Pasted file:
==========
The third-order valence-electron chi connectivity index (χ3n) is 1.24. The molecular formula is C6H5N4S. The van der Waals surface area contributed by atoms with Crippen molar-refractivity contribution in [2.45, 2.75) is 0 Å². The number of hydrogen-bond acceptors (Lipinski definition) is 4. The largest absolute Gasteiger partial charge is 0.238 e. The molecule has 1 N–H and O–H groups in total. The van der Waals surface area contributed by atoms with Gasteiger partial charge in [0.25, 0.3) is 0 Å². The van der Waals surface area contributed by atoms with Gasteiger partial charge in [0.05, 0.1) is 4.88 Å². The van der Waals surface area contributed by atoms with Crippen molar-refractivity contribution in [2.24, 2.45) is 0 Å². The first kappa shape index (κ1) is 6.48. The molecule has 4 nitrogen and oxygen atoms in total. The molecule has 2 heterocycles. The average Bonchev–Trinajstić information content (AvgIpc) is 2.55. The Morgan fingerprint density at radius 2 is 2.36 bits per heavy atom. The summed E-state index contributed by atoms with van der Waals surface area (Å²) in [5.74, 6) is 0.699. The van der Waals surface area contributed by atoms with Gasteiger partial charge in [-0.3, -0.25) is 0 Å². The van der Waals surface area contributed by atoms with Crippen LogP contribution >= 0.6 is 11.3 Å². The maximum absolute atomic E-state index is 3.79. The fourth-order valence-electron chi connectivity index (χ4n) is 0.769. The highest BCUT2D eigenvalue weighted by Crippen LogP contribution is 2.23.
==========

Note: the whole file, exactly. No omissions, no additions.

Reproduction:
The third-order valence-electron chi connectivity index (χ3n) is 1.24. The molecular formula is C6H5N4S. The van der Waals surface area contributed by atoms with Crippen molar-refractivity contribution in [2.45, 2.75) is 0 Å². The number of hydrogen-bond acceptors (Lipinski definition) is 4. The largest absolute Gasteiger partial charge is 0.238 e. The molecule has 1 N–H and O–H groups in total. The van der Waals surface area contributed by atoms with Gasteiger partial charge in [0.25, 0.3) is 0 Å². The van der Waals surface area contributed by atoms with Gasteiger partial charge in [0.05, 0.1) is 4.88 Å². The van der Waals surface area contributed by atoms with Crippen molar-refractivity contribution in [2.24, 2.45) is 0 Å². The first kappa shape index (κ1) is 6.48. The molecule has 4 nitrogen and oxygen atoms in total. The molecule has 2 heterocycles. The average Bonchev–Trinajstić information content (AvgIpc) is 2.55. The Morgan fingerprint density at radius 2 is 2.36 bits per heavy atom. The summed E-state index contributed by atoms with van der Waals surface area (Å²) in [5.74, 6) is 0.699. The van der Waals surface area contributed by atoms with Gasteiger partial charge in [-0.3, -0.25) is 0 Å². The van der Waals surface area contributed by atoms with Crippen LogP contribution >= 0.6 is 11.3 Å². The maximum absolute atomic E-state index is 3.79. The fourth-order valence-electron chi connectivity index (χ4n) is 0.769. The highest BCUT2D eigenvalue weighted by Crippen LogP contribution is 2.23.